Monday, April 14, 2008

Last day in Paris

After spending a week in Paris for the Genomes 2008 conference, the last day of this great stay is over. It's been a long one, starting late at 11 in Animesh's friend Joshua's apartment in Pyrrénees. After some adventures including locking myself out when going out to buy the daily croissants and pane au chocolates for breakfast, I headed off to see the Père Lachaise cemetary. This locking-myself-out business got a little more interesting due to Joshua's next door neighbour interfering whilst walking back from the toilet in the hallway. (Apparently this is one of the very last houses in Paris with some apartments still having external toilets). Anyway, while unsuccessfully banging on the door she started off an aggressive monolouge in French that I could only understand parts of such as "nobody lives there", "go away" and "who are you looking for?" followed by "nobody with that name lives here" when I tried to answer. Finally she gave up, leaving behind only a strong stench of piss, that in all fairness might have come out from the toilet below, but it did not help my breakfast appetite much. Even later, Animesh heard me and let me in. Later I learnt that this particular neighbour is raving mad and had once chased Joshua out from his own house with an axe. I guess I got away very easily.

During breakfast I learned to appreciate chai, which basically is just black british tea prepared the Indian way. Normally without cinnamon and other strange Western tea additives. The trick to it is simply to boil it together with the milk for a really long time, instead of just poring in some luke warm milk into a cinnamon infused herbal tea and calling it "chai-te", which seems to be the method in most fancy Scandinavian cafés. One should pay close attention to the milk so that it does not boil over and leave a burnt, smoking and soggy mess on the stove though, which is something my friend Animesh the chai-connoisseur missed this particular time.

Père Lachaise turned out to be a fantastic place perfect for a meditative walk in the spring sun, just like I had pictured after hearing about it, especially in the beautiful documentary Forever.
The multicultural neighbourhoods I passed on my way through Belleville were also quite perfect for a walk. And for catching a fallafel for second breakfast (or any other Arabian, Jewish, Vietnameese, Indian, Japaneese or French treat).

Later that day I joined my friends to visit le Louvre and walk up Champs Elysées, thus making our Paris visit complete. In musee du Louvre's Egyptian section we found some very amazing and surprising evidence of the ancient roots of rock music. More on that may follow in a later post.... We also caught a glimpse of Mona Lisa, of course, and I learnt that Freddy Mercury is actually Indian, that the Arc de Triomphe looks just like the India Gate in Dehli and that macarons has nothing to do with macaroni, or macaroons for that matter.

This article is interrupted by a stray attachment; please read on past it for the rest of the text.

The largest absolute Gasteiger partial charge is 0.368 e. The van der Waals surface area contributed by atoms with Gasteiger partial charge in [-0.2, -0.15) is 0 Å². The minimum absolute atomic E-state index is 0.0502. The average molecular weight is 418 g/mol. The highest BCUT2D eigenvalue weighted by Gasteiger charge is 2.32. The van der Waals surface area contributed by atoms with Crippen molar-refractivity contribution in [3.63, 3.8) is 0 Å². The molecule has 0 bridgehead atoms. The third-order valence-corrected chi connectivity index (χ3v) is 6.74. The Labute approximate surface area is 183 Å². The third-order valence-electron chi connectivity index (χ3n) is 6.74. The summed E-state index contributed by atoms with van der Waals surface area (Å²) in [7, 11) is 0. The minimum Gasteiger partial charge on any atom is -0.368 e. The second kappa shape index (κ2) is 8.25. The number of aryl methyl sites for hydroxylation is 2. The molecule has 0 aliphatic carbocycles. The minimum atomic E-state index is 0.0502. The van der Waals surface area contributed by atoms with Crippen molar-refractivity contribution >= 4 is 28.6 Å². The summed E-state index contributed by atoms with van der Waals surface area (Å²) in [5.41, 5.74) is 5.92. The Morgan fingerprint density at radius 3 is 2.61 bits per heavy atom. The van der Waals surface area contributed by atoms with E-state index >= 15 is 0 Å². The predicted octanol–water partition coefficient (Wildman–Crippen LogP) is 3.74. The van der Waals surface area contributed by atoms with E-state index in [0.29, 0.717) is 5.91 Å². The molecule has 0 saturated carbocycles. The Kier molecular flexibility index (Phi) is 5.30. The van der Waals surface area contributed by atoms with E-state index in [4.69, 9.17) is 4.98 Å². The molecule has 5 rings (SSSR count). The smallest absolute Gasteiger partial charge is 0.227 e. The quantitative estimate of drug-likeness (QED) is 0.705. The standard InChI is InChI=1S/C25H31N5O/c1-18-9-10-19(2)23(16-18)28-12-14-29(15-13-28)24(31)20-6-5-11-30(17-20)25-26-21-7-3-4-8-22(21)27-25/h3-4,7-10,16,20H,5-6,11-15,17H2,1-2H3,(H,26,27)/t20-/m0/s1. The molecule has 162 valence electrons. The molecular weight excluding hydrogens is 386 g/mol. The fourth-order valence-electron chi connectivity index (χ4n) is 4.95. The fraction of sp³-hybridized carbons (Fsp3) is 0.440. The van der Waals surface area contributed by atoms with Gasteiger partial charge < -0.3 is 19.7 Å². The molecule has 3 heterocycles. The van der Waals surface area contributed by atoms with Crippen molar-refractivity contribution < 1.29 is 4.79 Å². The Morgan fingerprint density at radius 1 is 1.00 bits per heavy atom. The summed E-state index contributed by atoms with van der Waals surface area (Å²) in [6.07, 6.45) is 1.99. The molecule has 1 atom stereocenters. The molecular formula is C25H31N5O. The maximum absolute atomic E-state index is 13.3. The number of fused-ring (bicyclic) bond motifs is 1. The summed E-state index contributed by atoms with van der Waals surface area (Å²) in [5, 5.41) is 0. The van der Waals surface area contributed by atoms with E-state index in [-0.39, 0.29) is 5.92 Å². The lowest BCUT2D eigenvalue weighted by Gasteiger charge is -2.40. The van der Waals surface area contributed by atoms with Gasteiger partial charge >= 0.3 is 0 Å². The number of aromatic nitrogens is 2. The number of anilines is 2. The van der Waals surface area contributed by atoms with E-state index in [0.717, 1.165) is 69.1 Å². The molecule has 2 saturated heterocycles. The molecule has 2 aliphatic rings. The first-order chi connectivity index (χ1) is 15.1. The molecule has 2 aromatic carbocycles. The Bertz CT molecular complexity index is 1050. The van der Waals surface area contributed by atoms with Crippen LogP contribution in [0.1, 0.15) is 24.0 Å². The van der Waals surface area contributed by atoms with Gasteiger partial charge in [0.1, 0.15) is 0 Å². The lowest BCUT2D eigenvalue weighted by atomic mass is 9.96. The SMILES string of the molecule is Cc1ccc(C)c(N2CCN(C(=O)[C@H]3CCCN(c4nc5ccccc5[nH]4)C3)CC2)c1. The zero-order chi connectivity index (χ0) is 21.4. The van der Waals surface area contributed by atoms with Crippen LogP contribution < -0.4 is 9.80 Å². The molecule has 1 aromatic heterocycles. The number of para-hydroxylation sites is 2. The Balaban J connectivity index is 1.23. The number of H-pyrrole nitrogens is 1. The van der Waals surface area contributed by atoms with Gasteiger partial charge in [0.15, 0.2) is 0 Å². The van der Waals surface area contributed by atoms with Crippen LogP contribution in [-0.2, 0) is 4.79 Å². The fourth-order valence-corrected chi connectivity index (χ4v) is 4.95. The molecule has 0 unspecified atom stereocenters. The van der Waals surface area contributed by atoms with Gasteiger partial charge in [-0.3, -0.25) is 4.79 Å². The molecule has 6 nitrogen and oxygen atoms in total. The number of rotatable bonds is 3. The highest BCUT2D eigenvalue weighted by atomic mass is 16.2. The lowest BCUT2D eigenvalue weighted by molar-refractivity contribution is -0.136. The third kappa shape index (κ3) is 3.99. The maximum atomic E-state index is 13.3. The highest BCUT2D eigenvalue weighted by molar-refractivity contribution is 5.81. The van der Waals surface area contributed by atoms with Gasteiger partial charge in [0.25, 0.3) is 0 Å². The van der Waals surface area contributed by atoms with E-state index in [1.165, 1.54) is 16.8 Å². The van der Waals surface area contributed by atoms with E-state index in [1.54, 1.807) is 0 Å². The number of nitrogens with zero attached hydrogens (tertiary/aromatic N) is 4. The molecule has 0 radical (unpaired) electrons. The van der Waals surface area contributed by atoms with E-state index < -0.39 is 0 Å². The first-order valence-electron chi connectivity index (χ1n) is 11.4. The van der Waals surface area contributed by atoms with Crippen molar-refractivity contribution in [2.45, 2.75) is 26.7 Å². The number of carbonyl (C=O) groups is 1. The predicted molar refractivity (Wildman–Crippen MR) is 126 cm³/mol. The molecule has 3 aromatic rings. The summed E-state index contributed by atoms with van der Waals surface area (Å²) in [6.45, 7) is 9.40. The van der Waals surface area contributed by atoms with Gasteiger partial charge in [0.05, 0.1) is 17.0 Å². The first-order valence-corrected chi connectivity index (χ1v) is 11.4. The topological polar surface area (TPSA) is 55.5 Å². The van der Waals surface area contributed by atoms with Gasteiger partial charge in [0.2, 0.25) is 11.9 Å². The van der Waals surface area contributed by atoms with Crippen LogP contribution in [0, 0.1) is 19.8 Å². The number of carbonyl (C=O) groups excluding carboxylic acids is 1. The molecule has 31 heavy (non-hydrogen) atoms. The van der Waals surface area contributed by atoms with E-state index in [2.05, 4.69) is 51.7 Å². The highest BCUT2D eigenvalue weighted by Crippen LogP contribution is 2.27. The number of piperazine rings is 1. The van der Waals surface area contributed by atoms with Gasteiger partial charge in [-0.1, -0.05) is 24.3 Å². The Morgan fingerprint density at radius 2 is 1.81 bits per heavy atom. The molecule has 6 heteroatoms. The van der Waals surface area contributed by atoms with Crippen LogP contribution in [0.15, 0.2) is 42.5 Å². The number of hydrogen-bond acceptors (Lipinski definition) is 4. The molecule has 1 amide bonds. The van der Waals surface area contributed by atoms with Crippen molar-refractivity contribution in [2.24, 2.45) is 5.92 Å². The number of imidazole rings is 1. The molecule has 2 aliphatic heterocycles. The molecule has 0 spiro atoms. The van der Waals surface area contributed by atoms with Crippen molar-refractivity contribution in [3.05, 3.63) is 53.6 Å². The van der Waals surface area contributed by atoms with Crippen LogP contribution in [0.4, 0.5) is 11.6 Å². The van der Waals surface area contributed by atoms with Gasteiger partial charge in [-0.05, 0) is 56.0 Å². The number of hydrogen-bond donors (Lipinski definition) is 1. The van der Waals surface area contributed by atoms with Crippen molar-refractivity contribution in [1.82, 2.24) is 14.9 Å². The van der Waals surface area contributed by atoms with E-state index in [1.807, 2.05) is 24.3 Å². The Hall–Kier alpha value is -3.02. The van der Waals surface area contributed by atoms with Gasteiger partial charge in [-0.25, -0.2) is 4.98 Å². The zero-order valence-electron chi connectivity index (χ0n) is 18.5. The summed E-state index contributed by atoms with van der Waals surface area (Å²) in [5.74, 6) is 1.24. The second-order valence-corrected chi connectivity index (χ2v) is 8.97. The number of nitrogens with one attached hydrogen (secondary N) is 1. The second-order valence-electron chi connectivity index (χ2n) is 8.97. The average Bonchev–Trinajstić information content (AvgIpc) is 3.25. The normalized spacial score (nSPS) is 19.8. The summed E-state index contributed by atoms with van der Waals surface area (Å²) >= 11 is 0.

It's been a very interesting visit.

5 comments:

David said...

Good to see you blogging! I've kind of quit myself, after I switched into blogging only about the incidents in Burma by the end of last year and had a hard time to switch back again and just blog about ordinary nonsense... But I thought about it, although I might move to another provider...

Fun to hear your reflections on chai. Didn't you have a real chai before? I must have made you one? Anyways - you can roughly say that there is 3 kinds of indian chai. Chai, as it is, is as you described it, although you must have forgotten to mention the sugar. Chai is always pretty damn sweet. The second one is perhaps more common - Masala chai, like above but with any of a handful of possible chai spices (cinnamon is one of them, but chardemom, ginger and cloves are better!)
And the third is actually not chai, but what you mentioned, the west-invented "indian style" tea that only remotely resembles real chai.

Funny story about the lock-out!

Anders Lanzén said...

Ah, you are quite right, esp. about the sugar. And now that you mention it, my friend Animesh did mention Masala Chai, of which he was no big fan. But I think I was trying to be funny and asked if it had Tandoori spices in it like Chicken Tikka Masala, rather than paying attention.

And no, you never made me real chai. Shame on you! :) But now you know what to make me next time I come to Uppsala. In June or so. Perhaps. ´

I liked you Burma stories and I'd like to see some on China. Or just ordinary nonsense.

Eh, Det är ok att skriva på svenska førresten. Jag bara valde att skriva mina stories på engelska.

Jenny said...

Du är kungen.

vic said...
This comment has been removed by the author.
vic said...

Lovely! Please don't stop! Skriv ofta även om det är kort :) Jag länkar genast upp dig från min blogg. Kommer ni hit snart eller? Björn och David kommer imorgon.
Kram